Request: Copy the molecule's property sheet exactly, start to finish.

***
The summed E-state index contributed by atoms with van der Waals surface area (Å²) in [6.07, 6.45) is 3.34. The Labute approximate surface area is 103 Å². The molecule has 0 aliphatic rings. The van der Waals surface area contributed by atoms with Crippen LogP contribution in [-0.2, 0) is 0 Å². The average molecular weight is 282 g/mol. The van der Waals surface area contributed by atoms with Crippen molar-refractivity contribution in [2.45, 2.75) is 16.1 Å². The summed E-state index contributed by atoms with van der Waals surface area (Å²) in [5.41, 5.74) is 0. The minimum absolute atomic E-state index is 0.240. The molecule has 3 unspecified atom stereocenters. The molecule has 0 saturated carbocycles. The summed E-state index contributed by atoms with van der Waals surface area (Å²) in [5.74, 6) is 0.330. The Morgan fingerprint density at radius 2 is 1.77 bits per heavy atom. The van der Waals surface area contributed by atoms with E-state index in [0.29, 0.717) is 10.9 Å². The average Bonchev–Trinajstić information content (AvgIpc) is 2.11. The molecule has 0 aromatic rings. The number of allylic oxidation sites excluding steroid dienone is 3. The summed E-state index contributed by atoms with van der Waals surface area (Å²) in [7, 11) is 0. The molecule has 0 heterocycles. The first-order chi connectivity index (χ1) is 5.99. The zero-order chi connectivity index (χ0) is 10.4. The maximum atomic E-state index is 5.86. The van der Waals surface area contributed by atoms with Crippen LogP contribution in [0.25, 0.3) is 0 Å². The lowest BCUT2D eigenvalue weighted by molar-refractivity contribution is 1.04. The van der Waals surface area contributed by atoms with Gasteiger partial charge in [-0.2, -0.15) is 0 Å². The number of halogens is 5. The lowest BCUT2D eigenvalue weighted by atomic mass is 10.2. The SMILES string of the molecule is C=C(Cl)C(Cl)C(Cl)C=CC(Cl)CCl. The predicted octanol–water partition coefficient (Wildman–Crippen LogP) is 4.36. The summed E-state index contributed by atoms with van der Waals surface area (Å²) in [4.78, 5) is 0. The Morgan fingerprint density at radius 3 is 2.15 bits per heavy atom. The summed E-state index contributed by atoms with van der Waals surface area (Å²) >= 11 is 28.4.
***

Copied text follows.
The summed E-state index contributed by atoms with van der Waals surface area (Å²) in [6.07, 6.45) is 3.34. The Labute approximate surface area is 103 Å². The molecule has 0 aliphatic rings. The van der Waals surface area contributed by atoms with Crippen LogP contribution in [-0.2, 0) is 0 Å². The average molecular weight is 282 g/mol. The van der Waals surface area contributed by atoms with Crippen molar-refractivity contribution in [2.45, 2.75) is 16.1 Å². The summed E-state index contributed by atoms with van der Waals surface area (Å²) in [5.41, 5.74) is 0. The minimum absolute atomic E-state index is 0.240. The molecule has 3 unspecified atom stereocenters. The molecule has 0 saturated carbocycles. The summed E-state index contributed by atoms with van der Waals surface area (Å²) in [5.74, 6) is 0.330. The Morgan fingerprint density at radius 2 is 1.77 bits per heavy atom. The van der Waals surface area contributed by atoms with E-state index in [0.29, 0.717) is 10.9 Å². The average Bonchev–Trinajstić information content (AvgIpc) is 2.11. The molecule has 0 aromatic rings. The number of allylic oxidation sites excluding steroid dienone is 3. The summed E-state index contributed by atoms with van der Waals surface area (Å²) in [7, 11) is 0. The molecule has 0 heterocycles. The first-order chi connectivity index (χ1) is 5.99. The zero-order chi connectivity index (χ0) is 10.4. The maximum atomic E-state index is 5.86. The van der Waals surface area contributed by atoms with Crippen LogP contribution in [0.25, 0.3) is 0 Å². The lowest BCUT2D eigenvalue weighted by molar-refractivity contribution is 1.04. The van der Waals surface area contributed by atoms with Gasteiger partial charge in [-0.2, -0.15) is 0 Å². The number of halogens is 5. The lowest BCUT2D eigenvalue weighted by atomic mass is 10.2. The SMILES string of the molecule is C=C(Cl)C(Cl)C(Cl)C=CC(Cl)CCl. The predicted octanol–water partition coefficient (Wildman–Crippen LogP) is 4.36. The summed E-state index contributed by atoms with van der Waals surface area (Å²) in [4.78, 5) is 0. The Morgan fingerprint density at radius 3 is 2.15 bits per heavy atom. The summed E-state index contributed by atoms with van der Waals surface area (Å²) >= 11 is 28.4.